T. Rex Was Slow-Turning Plodder, Study Suggests

<< Back to Page 1   Page 2 of 2

Previous estimates that T. Rex weighed three to four tons were based only on the dinosaur's fossil bones, Hutchinson pointed out. But the new prediction involved over 30 different computer models.

"The method that we applied, creating a kind of computer sculpture of the body of a T. rex, takes into account the whole anatomy," he said.

Previous investigations into the biomechanics of dinosaurs have also often been based on living animals such as elephants, the research team added.

But the new research suggests T. rex walked very differently than the mammals, which use vertical, pillar-like legs. For the dinosaur to maintain its center of mass over its feet it would have needed to keep its legs bent, the team suggested.

The research team adds that its study has little bearing on the issue of whether T. rex was a scavenger or a predator.

It's a "false debate," with most experts now agreeing that the animal was both, Hutchinson said.

"If you look at living animals, pretty much anything that eats meat is both a predator and a scavenger," he added. "There's really no convincing evidence that says it was only a scavenger."

Slow Prey

Paul Barrett is a dinosaur researcher at London's Natural History Museum who was not involved with the study. He says the new research does appear to undermine the idea of T. rex as a super-predator.

"It suggests that T. rex is basically a lot slower and more lumbering than a lot of the recent views on it have been," he commented.

However, "most of the animals that T. rex would have been hunting were also large and pretty slow moving and not particularly agile. So although it wouldn't have been a particular speedy predator, that might not have been a big disadvantage," Barrett said.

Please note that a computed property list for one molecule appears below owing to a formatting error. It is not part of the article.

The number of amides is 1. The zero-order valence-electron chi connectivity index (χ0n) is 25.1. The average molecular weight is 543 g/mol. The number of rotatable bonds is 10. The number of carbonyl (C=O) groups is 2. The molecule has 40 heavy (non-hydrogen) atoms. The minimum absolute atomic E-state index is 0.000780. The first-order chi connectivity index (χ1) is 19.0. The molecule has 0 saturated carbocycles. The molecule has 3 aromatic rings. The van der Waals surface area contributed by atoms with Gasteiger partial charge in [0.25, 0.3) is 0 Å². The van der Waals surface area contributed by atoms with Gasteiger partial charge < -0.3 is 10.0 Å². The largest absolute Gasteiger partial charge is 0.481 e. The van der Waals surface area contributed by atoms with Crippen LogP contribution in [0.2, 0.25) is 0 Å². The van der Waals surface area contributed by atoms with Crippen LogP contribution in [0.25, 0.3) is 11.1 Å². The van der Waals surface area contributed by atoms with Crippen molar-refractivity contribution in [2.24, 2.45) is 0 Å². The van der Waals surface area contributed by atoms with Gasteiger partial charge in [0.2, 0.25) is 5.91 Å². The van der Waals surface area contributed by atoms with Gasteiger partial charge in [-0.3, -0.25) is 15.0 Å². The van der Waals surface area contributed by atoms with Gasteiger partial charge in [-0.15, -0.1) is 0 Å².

"Whether or not it was running after its prey at high speeds, it would still have been pretty awesome, I think." Hutchinson's team agrees, saying its weight and speed findings may also apply to other large dinosaurs such as Triceratops and Edmontosaurus, which T. rex is known to have eaten.

"These were also big clunky animals that clearly weren't running around at 50 miles [80 kilometers] an hour," Hutchinson said. "And why would [T. rex] need to turn quickly if it was preying on other big, relatively slow things?"

Smaller two-legged dinosaurs would probably have been able to outrun T. rex, however.

"T. rex probably didn't eat those, unless it got lucky and caught one off guard," Hutchinson said.

The environment during T. rex's day was also very different from today, Hutchinson added, and probably one where animals didn't need to be built for speed.

"I think there's a bias imposed by looking at living mammals in the Serengeti and elsewhere on open grasslands where they have a lot of space," he said.

"When T. rex lived there probably weren't a lot of huge open spaces to be charging around in at massive speeds."

Free Email News Updates
Sign up for our Inside National Geographic newsletter. Every two weeks we'll send you our top stories and pictures (see sample).

<< Back to Page 1   Page 2 of 2




NEWS FEEDS     After installing a news reader, click on this icon to download National Geographic News's XML/RSS feed.   After installing a news reader, click on this icon to download National Geographic News's XML/RSS feed.

Get our news delivered directly to your desktop—free.
How to Use XML or RSS

National Geographic Daily News To-Go

Listen to your favorite National Geographic news daily, anytime, anywhere from your mobile phone. No wires or syncing. Download Stitcher free today.
Click here to get 12 months of National Geographic Magazine for $15.